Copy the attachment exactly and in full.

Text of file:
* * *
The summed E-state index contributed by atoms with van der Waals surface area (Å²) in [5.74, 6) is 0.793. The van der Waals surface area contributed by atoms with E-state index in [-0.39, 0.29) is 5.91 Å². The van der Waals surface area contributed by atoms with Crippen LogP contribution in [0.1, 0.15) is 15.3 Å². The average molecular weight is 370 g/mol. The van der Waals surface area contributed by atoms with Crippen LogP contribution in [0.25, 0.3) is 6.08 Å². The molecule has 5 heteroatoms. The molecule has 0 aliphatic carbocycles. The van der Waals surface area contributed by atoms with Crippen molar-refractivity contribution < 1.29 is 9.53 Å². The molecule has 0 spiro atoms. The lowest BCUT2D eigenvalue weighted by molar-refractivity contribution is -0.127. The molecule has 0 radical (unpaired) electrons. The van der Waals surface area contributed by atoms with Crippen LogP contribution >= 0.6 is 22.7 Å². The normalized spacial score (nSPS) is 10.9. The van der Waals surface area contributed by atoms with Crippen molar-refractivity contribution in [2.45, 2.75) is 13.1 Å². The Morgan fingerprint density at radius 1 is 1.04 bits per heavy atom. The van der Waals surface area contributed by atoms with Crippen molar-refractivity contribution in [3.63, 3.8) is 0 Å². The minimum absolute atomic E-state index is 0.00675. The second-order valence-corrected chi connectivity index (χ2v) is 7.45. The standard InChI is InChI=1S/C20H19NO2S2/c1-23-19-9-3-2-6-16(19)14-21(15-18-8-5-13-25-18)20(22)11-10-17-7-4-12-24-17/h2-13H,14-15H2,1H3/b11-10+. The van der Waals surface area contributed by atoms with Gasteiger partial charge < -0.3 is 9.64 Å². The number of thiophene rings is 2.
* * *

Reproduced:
The summed E-state index contributed by atoms with van der Waals surface area (Å²) in [5.74, 6) is 0.793. The van der Waals surface area contributed by atoms with E-state index in [-0.39, 0.29) is 5.91 Å². The van der Waals surface area contributed by atoms with Crippen LogP contribution in [0.1, 0.15) is 15.3 Å². The average molecular weight is 370 g/mol. The van der Waals surface area contributed by atoms with Crippen LogP contribution in [0.25, 0.3) is 6.08 Å². The molecule has 5 heteroatoms. The molecule has 0 aliphatic carbocycles. The van der Waals surface area contributed by atoms with Crippen molar-refractivity contribution < 1.29 is 9.53 Å². The molecule has 0 spiro atoms. The lowest BCUT2D eigenvalue weighted by molar-refractivity contribution is -0.127. The molecule has 0 radical (unpaired) electrons. The van der Waals surface area contributed by atoms with Crippen LogP contribution >= 0.6 is 22.7 Å². The normalized spacial score (nSPS) is 10.9. The van der Waals surface area contributed by atoms with Crippen molar-refractivity contribution in [2.45, 2.75) is 13.1 Å². The Morgan fingerprint density at radius 1 is 1.04 bits per heavy atom. The van der Waals surface area contributed by atoms with Crippen molar-refractivity contribution in [3.63, 3.8) is 0 Å². The minimum absolute atomic E-state index is 0.00675. The second-order valence-corrected chi connectivity index (χ2v) is 7.45. The standard InChI is InChI=1S/C20H19NO2S2/c1-23-19-9-3-2-6-16(19)14-21(15-18-8-5-13-25-18)20(22)11-10-17-7-4-12-24-17/h2-13H,14-15H2,1H3/b11-10+. The van der Waals surface area contributed by atoms with Gasteiger partial charge < -0.3 is 9.64 Å². The number of thiophene rings is 2.